It has been quite some time since I’ve used a phone with a 2K panel – virtually every phone I’ve tested have been 1080p – and, once I switched to the Nexus 6P, I’m absolutely impressed by the display. The 5.7-inch 2560 x 1440 AMOLED panel is a sight to behold.
In comparison to other display technologies, AMOLED displays offer several advantages. The blacks are extremely dark (as the individual pixels are actually switched off), colour contrast is excellent, and most of all, the display is very legible even under bright sunlight. While many will argue that a 2K display unnecessarily drains battery, it’s worth noting that the 6P has a 5.7-inch display. If it had a 1080p panel instead, the display wouldn’t be as sharp – and impressive – as it is.
In this department, the Nexus 6P does not disappoint. In my books, nothing quite beats front-facing stereo speakers; it’s the most ideal position for a mobile device, partly because I don’t have to worry about accidentally covering the speaker grille.
As for audio quality, the Nexus 6P is quite up to the task. It can get very loud, and the speakers aren’t as tinny as most smartphones. However, if I do crank up the volume, the speakers will start buzzing, which slightly mars an otherwise great set of stereo speakers.
Google said that the Nexus 6P has the best camera the company has ever equipped on a Nexus device, and in my time with the device, I agree wholeheartedly. See, what makes the 6P such a good shooter is the fact that the rear camera’s Sony IMX 377 sensor has larger than normal pixels – 1.55 micron pixels. Essentially, this enables the Nexus 6P’s camera to capture more light, which effectively makes this device a very capable shooter, especially in low-light conditions where it consistently demonstrates excellent dynamic range.
Under ideal lighting, the same can be said; images are sharp and crisp with good detail preservation. While colours are pretty saturated, it does make the shots look more appealing, which is a good thing in my books. Other than that, images are properly exposed, and the laser autofocus is also quick. The fact that I can launch the camera app by double-tapping the power button is like icing on the cake. In short: this is the best smartphone camera I’ve ever had the pleasure to use (though some of my colleagues feel the Samsung Galaxy Note 5’s camera edges this one).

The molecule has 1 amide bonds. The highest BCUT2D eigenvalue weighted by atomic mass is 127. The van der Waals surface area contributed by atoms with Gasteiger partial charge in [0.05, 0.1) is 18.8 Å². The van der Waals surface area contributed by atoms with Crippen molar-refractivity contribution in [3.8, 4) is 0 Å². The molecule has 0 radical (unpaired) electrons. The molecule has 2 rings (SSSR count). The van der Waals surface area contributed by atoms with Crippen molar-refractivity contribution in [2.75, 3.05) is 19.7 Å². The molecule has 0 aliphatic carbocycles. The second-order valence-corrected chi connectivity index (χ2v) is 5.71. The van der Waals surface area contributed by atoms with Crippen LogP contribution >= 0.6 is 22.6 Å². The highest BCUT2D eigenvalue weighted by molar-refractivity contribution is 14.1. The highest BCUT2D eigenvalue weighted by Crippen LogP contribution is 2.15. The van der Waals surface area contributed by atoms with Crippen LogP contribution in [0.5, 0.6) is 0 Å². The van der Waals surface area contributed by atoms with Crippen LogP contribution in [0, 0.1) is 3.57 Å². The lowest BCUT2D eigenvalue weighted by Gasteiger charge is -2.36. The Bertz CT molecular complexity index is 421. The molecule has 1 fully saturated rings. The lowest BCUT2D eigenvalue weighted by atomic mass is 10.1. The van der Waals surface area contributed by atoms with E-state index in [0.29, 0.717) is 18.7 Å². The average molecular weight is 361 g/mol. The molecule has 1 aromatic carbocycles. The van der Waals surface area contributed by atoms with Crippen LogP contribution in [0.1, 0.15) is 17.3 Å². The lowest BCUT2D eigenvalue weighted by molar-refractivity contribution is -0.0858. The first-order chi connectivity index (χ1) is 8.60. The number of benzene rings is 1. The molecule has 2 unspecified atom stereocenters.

While I can capture great images with the Nexus 6P, the shooting experience didn’t impress me as much. Although the 6P’s autofocus is fast, the camera gets slightly sluggish when I try to snap more than one image in quick succession. From my observation, the more pictures I snap, the more likely it is for the camera to refocus (for some reason) and for frame rate to drop. This, in turn, causes a noticeable delay between the time I press the shutter button and the capturing of the shot. To make matters worse, the camera application actually crashed on me on a few occasions.
That being said, I was not able to replicate the camera crash ever since my unit of the Nexus 6P was updated to Android 6.0.1 Marshmallow, which could have solved the issue. However, the slightly sluggish performance when taking multiple shots is still present, even more so when the camera shoots in HDR+ mode – something that isn’t present on the Galaxy Note 5’s Auto HDR mode.
Even though the camera shooting experience isn’t as good as competing devices (such as the excellent Samsung Galaxy S6 Duos or the Galaxy Note5), the end results are very, very good. Gone are the days when Nexus devices had mediocre camera performance.
At this price point, the most immediate competitor to the Nexus 6P is the Samsung Galaxy Note 5. Retailing at RM2,699, the Note 5 costs merely…RM1 more than the Nexus 6P. In terms of hardware, both devices are almost on par with each other, although the Note 5 has more RAM at 4GB. On top of that, the Note 5’s camera performance is arguably better than the Nexus 6P, which is partly because of the optical image stabilisation feature and a more refined software optimisation on the Note 5. That being said, both devices are definitely capable mobile shooters.